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Track slopes

 
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Biggs



Joined: 17 Feb 2006
Posts: 179
Location: South of England

PostPosted: Wed Mar 29, 2006 8:34 pm    Post subject: Track slopes Reply with quote

I know it has been said before but please explain (in great detail) how I get smooth slops with the track and grass underneath.
Reg from Down South.

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Chris



Joined: 10 Mar 2006
Posts: 644
Location: Wisconsin, USA

PostPosted: Thu Mar 30, 2006 4:41 am    Post subject: Reply with quote

These are my observations. Others may have better techniques.


General advice:
1. Save often, and perhaps use different file names so you can roll back to something earlier than the latest saved layout.
2. Save often. Yeah, I already said that but this might be the hardest and most frustrating part of the whole process with mistakes easily made.
3. Save this operation until all track has been laid.

Lifting the track:
1. Determine the track point that will be at the highest elevation - You probably should mark the points where the track joins 'ground level' - or an elevated horizontal stretch of track - a good use for the cacti - so you have a sense of your progress.
2. Use the highest track piece to lift the entire track section with the 'lift' tool on the 'build tracks' window. Select that tool then position the cursor on the piece to lift. Hold down the left mouse button and raise/lower to the point you want. I would suggest you use the maximum slope that the lift operation gives you, adjusting each piece is a thankless job - I've tried it and it sucks.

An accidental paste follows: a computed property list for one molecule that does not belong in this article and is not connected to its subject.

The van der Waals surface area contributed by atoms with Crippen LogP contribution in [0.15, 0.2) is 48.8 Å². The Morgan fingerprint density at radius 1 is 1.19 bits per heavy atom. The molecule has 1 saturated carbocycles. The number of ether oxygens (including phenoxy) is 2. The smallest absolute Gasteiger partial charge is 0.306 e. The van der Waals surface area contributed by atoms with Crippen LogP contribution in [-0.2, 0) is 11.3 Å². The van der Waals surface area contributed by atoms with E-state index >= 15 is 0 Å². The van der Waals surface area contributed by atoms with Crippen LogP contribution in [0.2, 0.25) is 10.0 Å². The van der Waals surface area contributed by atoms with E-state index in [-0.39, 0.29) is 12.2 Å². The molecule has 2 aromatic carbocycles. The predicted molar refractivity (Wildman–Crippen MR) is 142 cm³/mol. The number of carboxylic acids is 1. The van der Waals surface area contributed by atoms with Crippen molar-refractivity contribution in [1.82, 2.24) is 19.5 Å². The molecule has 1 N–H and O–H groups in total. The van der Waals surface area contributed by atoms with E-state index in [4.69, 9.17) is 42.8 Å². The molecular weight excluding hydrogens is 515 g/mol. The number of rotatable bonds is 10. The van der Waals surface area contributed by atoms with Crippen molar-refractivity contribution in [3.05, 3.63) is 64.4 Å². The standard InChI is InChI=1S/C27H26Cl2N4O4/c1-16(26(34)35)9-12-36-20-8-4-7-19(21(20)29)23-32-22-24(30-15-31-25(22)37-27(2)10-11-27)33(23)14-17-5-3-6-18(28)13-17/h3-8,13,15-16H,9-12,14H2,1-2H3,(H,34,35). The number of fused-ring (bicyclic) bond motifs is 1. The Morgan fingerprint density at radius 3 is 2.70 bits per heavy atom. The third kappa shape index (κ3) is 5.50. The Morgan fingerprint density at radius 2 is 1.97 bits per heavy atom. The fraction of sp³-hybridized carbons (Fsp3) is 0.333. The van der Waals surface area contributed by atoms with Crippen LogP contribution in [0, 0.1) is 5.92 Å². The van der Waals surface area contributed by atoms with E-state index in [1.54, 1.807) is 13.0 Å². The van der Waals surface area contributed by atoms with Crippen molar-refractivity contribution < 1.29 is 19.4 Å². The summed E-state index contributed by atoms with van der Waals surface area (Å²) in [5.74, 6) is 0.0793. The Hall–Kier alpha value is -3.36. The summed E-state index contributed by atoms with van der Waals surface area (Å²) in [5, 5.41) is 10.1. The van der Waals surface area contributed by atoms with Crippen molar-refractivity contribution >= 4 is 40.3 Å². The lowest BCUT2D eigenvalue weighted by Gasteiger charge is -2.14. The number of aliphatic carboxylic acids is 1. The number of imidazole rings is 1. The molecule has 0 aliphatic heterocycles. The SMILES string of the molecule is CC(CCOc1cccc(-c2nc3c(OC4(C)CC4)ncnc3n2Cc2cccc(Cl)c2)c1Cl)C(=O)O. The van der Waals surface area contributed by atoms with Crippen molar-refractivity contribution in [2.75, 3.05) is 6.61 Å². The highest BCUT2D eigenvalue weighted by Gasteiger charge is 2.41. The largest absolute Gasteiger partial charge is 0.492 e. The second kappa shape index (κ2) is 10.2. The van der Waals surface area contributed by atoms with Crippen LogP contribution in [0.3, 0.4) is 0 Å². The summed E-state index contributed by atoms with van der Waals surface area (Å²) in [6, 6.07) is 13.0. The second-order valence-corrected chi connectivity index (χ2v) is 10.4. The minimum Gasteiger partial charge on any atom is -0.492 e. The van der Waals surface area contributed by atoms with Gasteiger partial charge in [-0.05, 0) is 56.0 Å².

Leveling the track:
1. You can level sections of raised track through the use of the 'platf.' tool on the 'build tracks' window.
2. Make sure none of the track is selected (highlighted).
3. Select the 'platf' tool from the window; position it on a piece at the correct elevation; holding the left mouse button down, run the cursor over the track you wish to have at the same elevation. Warning: If you pass over other track sections, they will also be repositioned. This is definitely a save point. I position the view of the layout in such a manner that I do not risk coming near other tracks during this operation.

Adding a ground platform:
1. You can add a ground platform to sections of raised track through the use of the same 'platf.' tool on the 'build tracks' window.
2. Select and highlight those pieces of track that should have a soil platform underneath.
3. Select the 'plaft.' button on the 'build tracks' window. I've noticed that the platform will become more substantial the longer/more often you select the 'platf.' button.

Oh, did I say to save often?

I model the elevation of the remainder of the terrain after this.

Good luck, Chris
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Chris



Joined: 10 Mar 2006
Posts: 644
Location: Wisconsin, USA

PostPosted: Fri Apr 07, 2006 5:42 am    Post subject: Track Gradients Reply with quote

Biggs,